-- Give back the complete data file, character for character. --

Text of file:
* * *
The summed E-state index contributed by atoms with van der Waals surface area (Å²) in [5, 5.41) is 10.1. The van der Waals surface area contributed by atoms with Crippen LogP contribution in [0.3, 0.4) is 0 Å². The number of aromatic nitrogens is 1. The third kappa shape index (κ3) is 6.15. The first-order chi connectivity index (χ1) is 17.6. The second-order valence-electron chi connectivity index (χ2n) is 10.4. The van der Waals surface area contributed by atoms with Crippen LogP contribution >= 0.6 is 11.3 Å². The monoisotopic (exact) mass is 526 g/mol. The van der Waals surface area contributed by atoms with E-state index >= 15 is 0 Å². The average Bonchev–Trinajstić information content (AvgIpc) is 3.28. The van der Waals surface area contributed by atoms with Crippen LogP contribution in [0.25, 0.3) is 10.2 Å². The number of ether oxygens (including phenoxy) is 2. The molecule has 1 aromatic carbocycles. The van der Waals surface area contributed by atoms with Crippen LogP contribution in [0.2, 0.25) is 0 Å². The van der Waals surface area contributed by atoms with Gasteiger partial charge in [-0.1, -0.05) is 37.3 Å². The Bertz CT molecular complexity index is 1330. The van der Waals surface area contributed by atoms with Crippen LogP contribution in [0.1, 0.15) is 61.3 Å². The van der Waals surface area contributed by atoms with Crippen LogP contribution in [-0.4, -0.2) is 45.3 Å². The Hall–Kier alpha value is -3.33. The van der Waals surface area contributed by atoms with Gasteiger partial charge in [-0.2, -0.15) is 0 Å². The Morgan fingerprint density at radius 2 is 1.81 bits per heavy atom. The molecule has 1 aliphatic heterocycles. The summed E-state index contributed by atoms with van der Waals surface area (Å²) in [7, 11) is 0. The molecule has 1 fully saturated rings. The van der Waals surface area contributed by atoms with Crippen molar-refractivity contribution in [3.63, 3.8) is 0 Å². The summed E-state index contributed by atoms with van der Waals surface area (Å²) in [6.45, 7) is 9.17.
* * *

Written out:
The summed E-state index contributed by atoms with van der Waals surface area (Å²) in [5, 5.41) is 10.1. The van der Waals surface area contributed by atoms with Crippen LogP contribution in [0.3, 0.4) is 0 Å². The number of aromatic nitrogens is 1. The third kappa shape index (κ3) is 6.15. The first-order chi connectivity index (χ1) is 17.6. The second-order valence-electron chi connectivity index (χ2n) is 10.4. The van der Waals surface area contributed by atoms with Crippen LogP contribution >= 0.6 is 11.3 Å². The monoisotopic (exact) mass is 526 g/mol. The van der Waals surface area contributed by atoms with E-state index >= 15 is 0 Å². The average Bonchev–Trinajstić information content (AvgIpc) is 3.28. The van der Waals surface area contributed by atoms with Crippen LogP contribution in [0.25, 0.3) is 10.2 Å². The number of ether oxygens (including phenoxy) is 2. The molecule has 1 aromatic carbocycles. The van der Waals surface area contributed by atoms with Crippen LogP contribution in [0.2, 0.25) is 0 Å². The van der Waals surface area contributed by atoms with Gasteiger partial charge in [-0.1, -0.05) is 37.3 Å². The Bertz CT molecular complexity index is 1330. The van der Waals surface area contributed by atoms with Crippen LogP contribution in [0.1, 0.15) is 61.3 Å². The van der Waals surface area contributed by atoms with Crippen LogP contribution in [-0.4, -0.2) is 45.3 Å². The Hall–Kier alpha value is -3.33. The van der Waals surface area contributed by atoms with Gasteiger partial charge in [-0.2, -0.15) is 0 Å². The Morgan fingerprint density at radius 2 is 1.81 bits per heavy atom. The molecule has 1 aliphatic heterocycles. The summed E-state index contributed by atoms with van der Waals surface area (Å²) in [7, 11) is 0. The molecule has 1 fully saturated rings. The van der Waals surface area contributed by atoms with Crippen molar-refractivity contribution in [3.63, 3.8) is 0 Å². The summed E-state index contributed by atoms with van der Waals surface area (Å²) in [6.45, 7) is 9.17.